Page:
• Area Awareness : a preadolescent perspective.

      Bland, Reid (2013-01-25)
      No author abstract.
    • Artifacts and actors

      Voegler, Emily (State University of New York College at Fredonia, 2016-05)
      The linguistic landscape is a powerful indicator of the linguistic communities within an area, their prevalence, and their position within the social and political hierarchy. Therefore, language artifacts in the physical space reflect the attitudes toward different languages in the area and toward language revitalization projects. This study examines the linguistic landscape on the Seneca Nation Cattaraugus Reservation. The physical language representations in this area are analyzed in conjunction with interviews from community members to understand how the linguistic landscape represents the local population, and their attitudes toward Seneca language revitalization. The intentions of this study are to understand how the linguistic landscape is influenced by, and how it influences, the population's attitudes toward different languages on the Seneca Nation, how the linguistic landscape is being used for Seneca language revitalization, and how it could be used for language revitalization in the future. [from abstract]
    • Attitudes and opinions on the current Seneca language revitalization efforts.

      Gautieri, Gina G. (12/11/2013)
      Indigenous languages all over the world, including Native American languages, are being lost at a rapid rate (Baker, 2011). This is often the result of years of suppression and assimilation to the dominant White culture. Therefore, there is a need for heritage language revitalization and maintenance to ensure the languages remain. Today, efforts to revitalize these indigenous languages are ongoing, including those for the Seneca language. Very few studies, however, have focused specifically on these efforts with the Seneca language. The goal of this study was to determine the attitudes and opinions of those learning or involved in the current Seneca language revitalization effort and thus add to the literature on language revitalization. The participants of this study included teachers and students from schools in Western New York near the Cattaraugus Indian Reservation where Seneca language classes are offered. An online Likert-scale survey was used to collect data from teachers, while a paper version of the survey was given to student participants in their Seneca language classes. Results indicated that the current Seneca language revitalization efforts are effective, but may need some improvement to fully revitalize the language. In addition, the Seneca language, culture, and traditions are valued in the schools, but not as much as in the communities outside of the schools. This study may serve as a basis for further research in this area.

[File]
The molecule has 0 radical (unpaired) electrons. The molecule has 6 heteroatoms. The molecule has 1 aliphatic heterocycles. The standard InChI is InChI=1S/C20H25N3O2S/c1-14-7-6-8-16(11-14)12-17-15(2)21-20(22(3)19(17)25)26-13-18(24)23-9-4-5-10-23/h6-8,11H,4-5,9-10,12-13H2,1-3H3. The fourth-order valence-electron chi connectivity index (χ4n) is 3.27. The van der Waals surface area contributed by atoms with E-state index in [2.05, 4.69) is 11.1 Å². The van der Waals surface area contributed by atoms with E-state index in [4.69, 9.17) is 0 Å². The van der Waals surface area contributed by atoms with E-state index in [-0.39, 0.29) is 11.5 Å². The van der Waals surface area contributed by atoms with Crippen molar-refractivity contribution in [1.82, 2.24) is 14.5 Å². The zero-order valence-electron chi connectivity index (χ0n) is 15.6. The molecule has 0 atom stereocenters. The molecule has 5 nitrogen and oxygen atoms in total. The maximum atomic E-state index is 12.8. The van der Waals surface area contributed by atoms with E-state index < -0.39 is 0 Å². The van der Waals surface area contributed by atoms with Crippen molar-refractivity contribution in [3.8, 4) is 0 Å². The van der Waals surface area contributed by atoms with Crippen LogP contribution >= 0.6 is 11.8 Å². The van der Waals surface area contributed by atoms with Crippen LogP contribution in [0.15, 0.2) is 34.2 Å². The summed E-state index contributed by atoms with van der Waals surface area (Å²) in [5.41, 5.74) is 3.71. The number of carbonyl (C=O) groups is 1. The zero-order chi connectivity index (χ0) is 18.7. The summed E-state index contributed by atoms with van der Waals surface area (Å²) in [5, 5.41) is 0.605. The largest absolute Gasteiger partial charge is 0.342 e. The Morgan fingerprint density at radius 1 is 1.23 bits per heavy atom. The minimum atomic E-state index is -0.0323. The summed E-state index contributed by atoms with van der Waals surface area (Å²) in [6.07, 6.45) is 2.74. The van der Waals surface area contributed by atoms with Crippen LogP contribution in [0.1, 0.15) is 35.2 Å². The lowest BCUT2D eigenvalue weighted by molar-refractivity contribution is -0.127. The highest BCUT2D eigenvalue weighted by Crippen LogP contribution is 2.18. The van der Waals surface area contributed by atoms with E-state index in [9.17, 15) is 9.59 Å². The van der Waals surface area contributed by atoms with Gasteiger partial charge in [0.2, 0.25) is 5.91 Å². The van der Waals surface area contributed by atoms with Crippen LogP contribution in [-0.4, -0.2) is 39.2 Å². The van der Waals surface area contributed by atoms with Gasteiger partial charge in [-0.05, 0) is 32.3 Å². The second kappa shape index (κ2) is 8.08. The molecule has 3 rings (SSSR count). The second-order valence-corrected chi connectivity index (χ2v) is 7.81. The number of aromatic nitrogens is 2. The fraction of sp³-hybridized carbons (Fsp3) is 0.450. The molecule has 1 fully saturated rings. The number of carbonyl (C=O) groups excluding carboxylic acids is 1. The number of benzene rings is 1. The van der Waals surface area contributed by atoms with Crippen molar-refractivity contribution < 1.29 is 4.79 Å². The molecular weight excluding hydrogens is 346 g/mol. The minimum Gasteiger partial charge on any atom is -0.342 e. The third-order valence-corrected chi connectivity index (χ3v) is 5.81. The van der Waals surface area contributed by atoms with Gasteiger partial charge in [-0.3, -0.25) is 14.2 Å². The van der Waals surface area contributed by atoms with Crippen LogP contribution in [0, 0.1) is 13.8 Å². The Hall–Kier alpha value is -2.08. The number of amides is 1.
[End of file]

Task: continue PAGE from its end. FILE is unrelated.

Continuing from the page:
• Attitudes of parents and children toward maintaining their heritage language.

      LaRotonda, Ashley (2015)
      The purpose of this study was to examine the attitudes of refugee parents and children in terms of maintaining the heritage language (HL) in an environment that is ethnically dominant in a different culture. A qualitative research design consisting of interviews was used to examine how refugee parents and children felt about keeping their HL, and also culture. The languages in this research include Nepali, Burmese, Karen, and Chin. The researcher interviewed parents and children about HL maintenance. The parents that were interviewed were newcomers (living in the United States for less than four years), and not newcomers (living in the United States for more than four years). The purpose of this research was to understand why refugee parents and children have negative or positive attitudes on the topic of maintaining HL. The researcher used Fishman's (1990, 1991) Graded Intergenerational Disruption Scale for Threatened Languages as a framework to describe how likely it is that populations can maintain their language. Results of this research state that HL maintenance was an occurrence in both newcomer and not newcomer families. All children and parents that were interviewed in this research had positive attitudes toward maintaining their HL. This research concludes with recommendations on how schools can maintain HL. The researcher recommended having a culturally relevant classroom, and using translanguaging as an instructional strategy. Another recommendation included how cities, such as Buffalo, can maintain HLs. A recommendation is to create a widespread message of acceptance toward HLs in public schools.